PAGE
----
Kidney patients die twice as often from Covid-19

Kidney patients die twice as often from Covid-19
Kidney patients die twice as often from Covid-19
Patients with kidney problems are twice as likely to die from coronavirus as doctors have found.

Approximately 48 percent of Covid-19 patients were admitted to intensive care units in London and Birmingham with a new acute kidney injury, likely caused by the virus and succumbing to the disease. And 50 percent of people with pre-existing kidney problems, such as chronic kidney disease, died.

In patients whose kidneys were functioning normally, 21 percent died from the virus.

The researchers, led by Imperial College London, warned that medical professionals should be on high alert for kidney problems, saying that anyone who suffers should be brought to intensive care earlier.

Up to three million people have kidney problems in the UK and 37 million in the US. Often times, the condition goes undiagnosed because it has very few symptoms.

They found that kidney problems more than doubled the chance of death from Covid-19 (stick).

What is Chronic Kidney Disease and how do I diagnose it?

Chronic kidney disease occurs when organs gradually decrease in size and use their function, which means the body has difficulty filtering enough waste products out of its bloodstream.

It was divided into five stages, with the first two showing few symptoms.

The NHS says the disease is often diagnosed with blood and urine tests, and in many cases it is accidentally detected when people are screened for another problem.

They recommend seeing your GP if you have any of the following problems:

  • Weight loss or loss of appetite
  • Swollen ankles, feet, or hands
  • shortness of breath
  • fatigue
  • Blood in your piss
  • Pee more than usual, especially at night

Tests can diagnose the problem by checking the levels of protein in your bloodstream.

Dr. Sanooj Soni, an expert in organ damage and an intensive care consultant at Imperial College London who led the study, warned many patients with kidney problems who do not know their organs are damaged.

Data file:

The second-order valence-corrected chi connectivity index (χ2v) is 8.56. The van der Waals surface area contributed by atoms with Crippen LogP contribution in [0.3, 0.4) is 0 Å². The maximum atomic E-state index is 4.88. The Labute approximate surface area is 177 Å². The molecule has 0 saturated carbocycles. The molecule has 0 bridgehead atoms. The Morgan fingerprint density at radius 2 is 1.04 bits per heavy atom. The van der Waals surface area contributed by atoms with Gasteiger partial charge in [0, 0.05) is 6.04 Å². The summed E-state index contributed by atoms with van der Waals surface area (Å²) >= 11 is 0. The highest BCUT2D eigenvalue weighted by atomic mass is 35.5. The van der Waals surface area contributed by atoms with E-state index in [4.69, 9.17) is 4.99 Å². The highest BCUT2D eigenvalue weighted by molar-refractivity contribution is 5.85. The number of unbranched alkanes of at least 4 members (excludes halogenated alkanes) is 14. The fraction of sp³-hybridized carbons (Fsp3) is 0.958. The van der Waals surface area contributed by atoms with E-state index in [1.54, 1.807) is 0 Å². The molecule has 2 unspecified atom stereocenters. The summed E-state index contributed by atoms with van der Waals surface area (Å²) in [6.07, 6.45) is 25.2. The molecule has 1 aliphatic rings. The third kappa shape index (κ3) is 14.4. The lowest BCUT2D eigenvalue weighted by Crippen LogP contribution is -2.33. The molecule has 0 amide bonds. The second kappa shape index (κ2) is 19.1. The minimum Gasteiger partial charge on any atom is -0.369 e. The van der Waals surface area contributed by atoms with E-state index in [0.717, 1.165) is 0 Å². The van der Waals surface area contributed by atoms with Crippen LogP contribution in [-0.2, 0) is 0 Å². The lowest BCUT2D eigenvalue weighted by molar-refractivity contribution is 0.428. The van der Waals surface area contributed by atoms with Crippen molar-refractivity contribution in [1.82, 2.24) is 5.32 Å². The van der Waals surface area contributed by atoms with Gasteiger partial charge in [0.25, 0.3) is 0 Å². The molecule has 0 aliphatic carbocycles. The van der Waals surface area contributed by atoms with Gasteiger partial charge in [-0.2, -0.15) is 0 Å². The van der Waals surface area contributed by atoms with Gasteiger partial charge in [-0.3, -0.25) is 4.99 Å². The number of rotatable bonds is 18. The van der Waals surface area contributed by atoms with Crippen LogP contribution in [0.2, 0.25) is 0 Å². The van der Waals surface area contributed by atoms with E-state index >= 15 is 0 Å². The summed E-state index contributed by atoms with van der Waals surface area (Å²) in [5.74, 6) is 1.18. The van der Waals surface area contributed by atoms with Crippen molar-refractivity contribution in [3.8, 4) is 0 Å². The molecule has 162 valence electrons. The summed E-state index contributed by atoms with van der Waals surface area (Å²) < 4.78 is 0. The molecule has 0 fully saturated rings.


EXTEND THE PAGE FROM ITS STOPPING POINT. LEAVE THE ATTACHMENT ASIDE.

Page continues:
“If you get kidney problems on top of the severe Covid-19 symptoms, your death rate doubles immediately – that’s a very big deal,” he told The Telegraph.

“All attention must be paid to Covid-19 patients with any form of kidney disease or injury and every effort must be made to prevent the progression of this disease or injury in order to reduce mortality in this patient population.”

He fears that in the first wave of the pandemic, many patients with severe kidney problems were banned from intensive care because they were considered unlikely to survive.

In the study, they also found that a fifth of patients who survived Covid-19 still needed treatment for their kidneys after they were discharged from intensive care.

Doctors monitored 372 patients admitted to intensive care between March 10 and July 23 during the first wave of the coronavirus pandemic.

Of these, 216 also had kidney problems. 139 study participants died in the hospital.

They had an average age of 60 years, were mostly men, and the majority – 76 percent – were from BAME. Each of these factors are known to increase the risk of death from Covid-19.

It is unclear how kidney problems during the virus can increase a patient’s risk of death.

However, in their study published in the Journal of Anesthesia, doctors suggested that this could be due to the effects of the infection on the whole body rather than a direct attack of the virus on vital organs.

Previous studies have shown that Covid-19 can directly infect the kidneys and cause damage in a manner similar to that of the lungs – however, it is unclear how it would reach them. Experts have previously said that coronaviruses generally don’t get into the bloodstream, which is what they’d have to do to reach the kidneys.

Instead, the study’s authors suggested that the increased mortality rate in patients with virus and kidney problems could be due to “lung-kidney crosstalk”.

According to previous studies, this is the case when an initial injury to the lungs is followed a few days later by kidney failure due to a cytokine storm – when the immune system reacts so violently to an infection that it damages the body’s cells.

They also pointed out the drug toxicity of drugs that play a role in kidney problems and an increased death rate, as well as other factors such as heart problems and high blood pressure.

The study also found that a fifth of patients discharged from intensive care needed kidney treatment. This graph shows the effects, showing nearly 40 long-term treatments required for acute kidney injury (AKI) and more than ten for their chronic kidney disease (CKD).

Chronic kidney disease is a condition in which organ function decreases over a period of months or years and is more common in the elderly.

The early stages usually have no symptoms, which means they will go undiagnosed. However, stages three through five can be diagnosed by signs such as high blood pressure, type 2 diabetes, and heart disease.

The intensive care units at Hammersmith, St. Mary’s and Charing Cross hospitals in London took part in the study alongside Queen Elizabeth Hospital in Birmingham. These are all specialist centers for patients with kidney problems.

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